Marlboro Mitsubishi Ralliart will bring a formidable blend of youth and experience to the Swedish Rally, the second round of the 2002 FIA World Rally Championship. For the first time this year, the team will enter three Mitsubishi Lancer Evolution WRCs, as promising Finn Jani Paasonen will join regular duo Francois Delecour of France and Britain's Alister McRae.
Voted 'Rally of the Year' jointly with Rally New Zealand by the Manufacturers taking part in the FIA World Rally Championship, the Swedish Rally is based in its traditional home, Karlstad in central Sweden, 250km west of the capital, Stockholm. It is the most wintry event in the 14-round World Rally Championship calendar, for although the weather isn't entirely predictable, sub-zero temperatures are near-certain, with abundant snow and ice. In cold years, the temperature can plunge to -30 degrees Celsius and the drivers thread their way down forest tracks between high snowbanks. Milder weather in recent weeks means that there are few snowbanks at the moment, but the stages are frozen hard, lower temperatures are forecast and a high-speed battle on ice is in prospect.
Although it is the most slippery round of the World Championship, the Swedish is also one of the quickest, thanks to the use of studded tyres. Detailed work with Michelin has played its part in giving Mitsubishi an outstanding Swedish record, with five victories in the last 11 years. The studs provide extraordinary levels of grip and contribute greatly to the spectacle. Despite the cold, the rally is a fans' delight and it attracts larger crowds than any other sports event in Sweden.
Francois Delecour and co-driver Daniel Grataloup are one of the most experienced crews in the World Championship and while they are not regarded as Swedish specialists, Delecour is cautiously confident about his prospects in the Michelin-equipped Lancer Evolution WRC.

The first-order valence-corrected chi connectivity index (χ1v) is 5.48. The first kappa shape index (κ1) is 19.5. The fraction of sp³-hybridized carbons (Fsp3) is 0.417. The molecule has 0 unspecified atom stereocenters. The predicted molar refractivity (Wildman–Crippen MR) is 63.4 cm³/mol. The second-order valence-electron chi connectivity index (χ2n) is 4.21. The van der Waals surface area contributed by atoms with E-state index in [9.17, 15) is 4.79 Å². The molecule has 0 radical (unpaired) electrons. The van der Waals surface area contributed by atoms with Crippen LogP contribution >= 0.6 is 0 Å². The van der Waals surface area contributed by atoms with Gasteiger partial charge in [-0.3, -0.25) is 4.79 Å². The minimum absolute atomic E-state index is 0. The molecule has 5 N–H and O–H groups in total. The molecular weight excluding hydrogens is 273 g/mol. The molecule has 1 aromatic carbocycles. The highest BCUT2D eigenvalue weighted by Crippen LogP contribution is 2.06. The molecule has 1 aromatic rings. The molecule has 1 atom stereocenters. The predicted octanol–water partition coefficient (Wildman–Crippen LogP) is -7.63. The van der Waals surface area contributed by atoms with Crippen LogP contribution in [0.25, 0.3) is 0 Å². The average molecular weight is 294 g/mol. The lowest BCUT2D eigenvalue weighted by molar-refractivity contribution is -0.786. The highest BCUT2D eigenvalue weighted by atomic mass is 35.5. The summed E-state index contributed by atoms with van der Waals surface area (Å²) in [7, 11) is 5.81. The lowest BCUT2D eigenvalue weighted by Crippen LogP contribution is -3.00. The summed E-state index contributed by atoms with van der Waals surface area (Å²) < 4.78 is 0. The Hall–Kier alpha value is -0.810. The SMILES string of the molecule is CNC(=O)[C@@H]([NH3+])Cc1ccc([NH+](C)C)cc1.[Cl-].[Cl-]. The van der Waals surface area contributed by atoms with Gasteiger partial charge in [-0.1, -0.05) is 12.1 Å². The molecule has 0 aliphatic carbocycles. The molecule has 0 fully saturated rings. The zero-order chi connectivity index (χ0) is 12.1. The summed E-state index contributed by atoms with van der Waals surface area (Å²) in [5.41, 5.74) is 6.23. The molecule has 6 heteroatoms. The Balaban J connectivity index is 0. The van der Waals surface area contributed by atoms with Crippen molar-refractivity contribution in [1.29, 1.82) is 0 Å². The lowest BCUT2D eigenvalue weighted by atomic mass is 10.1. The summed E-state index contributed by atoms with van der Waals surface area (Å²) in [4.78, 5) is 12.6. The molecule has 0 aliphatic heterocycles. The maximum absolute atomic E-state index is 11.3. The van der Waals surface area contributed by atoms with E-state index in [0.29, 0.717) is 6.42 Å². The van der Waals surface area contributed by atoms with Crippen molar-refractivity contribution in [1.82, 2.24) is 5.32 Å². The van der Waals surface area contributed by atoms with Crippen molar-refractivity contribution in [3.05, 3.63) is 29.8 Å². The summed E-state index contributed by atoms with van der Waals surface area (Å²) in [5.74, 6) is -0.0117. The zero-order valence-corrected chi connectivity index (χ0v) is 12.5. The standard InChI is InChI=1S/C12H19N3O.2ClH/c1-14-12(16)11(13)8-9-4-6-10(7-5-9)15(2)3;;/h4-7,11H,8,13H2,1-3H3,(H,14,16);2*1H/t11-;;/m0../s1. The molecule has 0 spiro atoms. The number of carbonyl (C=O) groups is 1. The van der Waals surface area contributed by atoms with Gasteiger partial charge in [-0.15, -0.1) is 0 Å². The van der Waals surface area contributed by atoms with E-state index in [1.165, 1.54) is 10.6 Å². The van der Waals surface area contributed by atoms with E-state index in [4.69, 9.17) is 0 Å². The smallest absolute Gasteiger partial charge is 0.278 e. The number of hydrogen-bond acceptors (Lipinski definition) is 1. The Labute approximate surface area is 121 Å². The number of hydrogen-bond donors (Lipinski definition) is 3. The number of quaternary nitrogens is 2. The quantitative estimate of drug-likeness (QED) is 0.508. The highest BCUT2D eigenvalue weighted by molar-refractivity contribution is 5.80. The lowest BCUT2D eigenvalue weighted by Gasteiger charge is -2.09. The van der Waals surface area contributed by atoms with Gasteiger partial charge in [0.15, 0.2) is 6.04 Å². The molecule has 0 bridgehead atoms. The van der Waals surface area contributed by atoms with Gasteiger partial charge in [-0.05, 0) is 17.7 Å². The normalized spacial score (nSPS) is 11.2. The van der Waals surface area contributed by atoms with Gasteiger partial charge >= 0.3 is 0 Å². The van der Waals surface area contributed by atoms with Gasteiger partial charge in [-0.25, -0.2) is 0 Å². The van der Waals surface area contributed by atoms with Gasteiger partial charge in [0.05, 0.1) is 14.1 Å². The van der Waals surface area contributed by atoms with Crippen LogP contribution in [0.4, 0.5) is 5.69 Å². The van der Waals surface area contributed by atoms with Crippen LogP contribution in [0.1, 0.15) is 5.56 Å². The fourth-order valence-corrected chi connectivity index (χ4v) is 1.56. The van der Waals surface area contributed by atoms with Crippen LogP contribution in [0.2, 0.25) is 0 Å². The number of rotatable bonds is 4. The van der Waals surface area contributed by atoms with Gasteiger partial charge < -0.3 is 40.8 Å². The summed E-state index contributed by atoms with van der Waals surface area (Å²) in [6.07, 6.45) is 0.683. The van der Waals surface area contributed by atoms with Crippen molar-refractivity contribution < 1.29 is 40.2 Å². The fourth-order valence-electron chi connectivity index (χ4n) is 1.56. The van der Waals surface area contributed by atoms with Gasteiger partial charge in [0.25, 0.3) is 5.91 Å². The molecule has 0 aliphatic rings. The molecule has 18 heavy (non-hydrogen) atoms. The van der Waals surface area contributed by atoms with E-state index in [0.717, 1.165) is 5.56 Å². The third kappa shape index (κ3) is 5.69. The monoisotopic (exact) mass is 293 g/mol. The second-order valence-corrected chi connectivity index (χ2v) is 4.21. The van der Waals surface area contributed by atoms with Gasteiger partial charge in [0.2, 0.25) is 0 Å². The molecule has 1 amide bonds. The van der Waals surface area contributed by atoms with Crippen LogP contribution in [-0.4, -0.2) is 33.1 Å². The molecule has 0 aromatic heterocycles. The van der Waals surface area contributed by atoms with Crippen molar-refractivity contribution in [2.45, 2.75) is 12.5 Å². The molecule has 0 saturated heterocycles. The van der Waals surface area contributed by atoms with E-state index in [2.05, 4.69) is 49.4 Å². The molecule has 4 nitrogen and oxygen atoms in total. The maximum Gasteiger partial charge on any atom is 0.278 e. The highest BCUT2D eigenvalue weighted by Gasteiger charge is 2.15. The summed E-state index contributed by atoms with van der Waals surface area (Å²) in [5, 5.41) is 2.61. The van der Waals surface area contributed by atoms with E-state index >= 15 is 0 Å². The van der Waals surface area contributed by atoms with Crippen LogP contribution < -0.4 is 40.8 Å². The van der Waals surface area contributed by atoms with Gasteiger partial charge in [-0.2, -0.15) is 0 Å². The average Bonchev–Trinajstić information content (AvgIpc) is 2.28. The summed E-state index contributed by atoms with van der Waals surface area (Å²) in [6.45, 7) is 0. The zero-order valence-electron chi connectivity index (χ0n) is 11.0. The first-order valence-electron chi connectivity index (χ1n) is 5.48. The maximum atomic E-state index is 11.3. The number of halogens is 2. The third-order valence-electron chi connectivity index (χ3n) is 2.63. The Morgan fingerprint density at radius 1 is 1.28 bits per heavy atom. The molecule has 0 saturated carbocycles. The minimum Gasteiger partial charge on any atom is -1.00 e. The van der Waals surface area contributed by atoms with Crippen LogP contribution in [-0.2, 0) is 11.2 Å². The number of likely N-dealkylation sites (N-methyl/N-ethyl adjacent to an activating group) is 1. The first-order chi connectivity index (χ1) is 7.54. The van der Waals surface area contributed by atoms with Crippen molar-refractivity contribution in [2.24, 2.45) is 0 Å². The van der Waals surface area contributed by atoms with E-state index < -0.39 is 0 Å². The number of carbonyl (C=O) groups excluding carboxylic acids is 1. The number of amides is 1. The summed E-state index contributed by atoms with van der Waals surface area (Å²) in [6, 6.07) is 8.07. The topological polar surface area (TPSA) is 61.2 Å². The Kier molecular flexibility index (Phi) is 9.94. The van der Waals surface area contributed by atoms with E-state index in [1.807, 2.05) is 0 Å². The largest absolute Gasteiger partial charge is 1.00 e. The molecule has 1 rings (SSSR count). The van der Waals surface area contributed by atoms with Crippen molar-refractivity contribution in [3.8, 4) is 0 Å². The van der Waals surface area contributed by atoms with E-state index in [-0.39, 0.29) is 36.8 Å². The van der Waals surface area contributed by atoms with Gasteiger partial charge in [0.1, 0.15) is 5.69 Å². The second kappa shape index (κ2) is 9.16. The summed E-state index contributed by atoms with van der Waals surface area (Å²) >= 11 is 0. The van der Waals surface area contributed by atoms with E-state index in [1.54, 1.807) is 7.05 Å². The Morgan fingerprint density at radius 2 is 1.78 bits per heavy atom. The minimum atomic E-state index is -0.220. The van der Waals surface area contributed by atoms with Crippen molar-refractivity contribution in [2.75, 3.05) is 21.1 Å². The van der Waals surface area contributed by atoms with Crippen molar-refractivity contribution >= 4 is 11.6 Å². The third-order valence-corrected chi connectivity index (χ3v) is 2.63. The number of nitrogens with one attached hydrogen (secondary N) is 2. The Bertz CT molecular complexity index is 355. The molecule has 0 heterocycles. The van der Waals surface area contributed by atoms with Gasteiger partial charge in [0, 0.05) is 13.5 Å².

"The car has been good in testing, but we will have to wait until the rally to find out if we are fully competitive. It's not easy to tell in testing, because you don't have any reference point with other drivers and there are so many changes with other teams and drivers this year. It is a nice rally to drive anyway," Delecour commented.
Alister McRae and David Senior are preparing to take part in their sixth Swedish, their first for Mitsubishi. McRae views the rally with a good deal more confidence than the Monte Carlo.
"I liked the feel of the car in testing and I think we should be closer to the pace in Sweden. It can be a difficult rally if the conditions are a bit inconsistent, but it's an event that all the drivers like and I have a lot more experience there than in Monte Carlo," McRae said.
Marlboro Mitsubishi Ralliart has high hopes of its Lancer Evolution WRC third crew, Finns Jani Paasonen and Arto Kapanen. Paasonen is a former winner of the Group N production class on the Swedish in a Mitsubishi and has displayed a sensational turn of speed in every car he has driven.
"Naturally, I don't quite know what to expect, because this will be my first rally in a Lancer Evolution WRC, but I like this rally very much and the conditions should be good for us. I hope we can do something special," Paasonen said.
Marlboro Mitsubishi Ralliart team manager Derek Dauncey is convinced that the Swedish offers the team exciting possibilities.
"Sweden's a completely different ballgame to Monte Carlo. We had a good test with Alister and Jani before Christmas and we think we'll be competitive. Jani adapted to the car very quickly. He's shown his form in the past and we've given him an opportunity to see how he gets on. He's under no pressure, but we think he could get into the points. Alister showed a good turn of speed too and we're sure Francois will do a very professional job after his test just before the rally," Dauncey said.
This year's Swedish runs from 1-3 February. Divided into three legs, it covers 1,876 kilometres and includes 16 stages, totalling 381 kilometres. Each of the three leg loops around the town of Hagfors, 80 kilometres north of Karlstad, and they are almost identical in terms of competitive distance. The first leg has the lowest stage distance, its five stages covering 124 kilometres, but it includes the first run at the longest stage of the rally, the 40-kilometre Granberget test. The second leg's five stages total 129 kilometres, while the last covers 128 and promises a real sting in the tail, with a 39-kilometre stage to conclude the rally.
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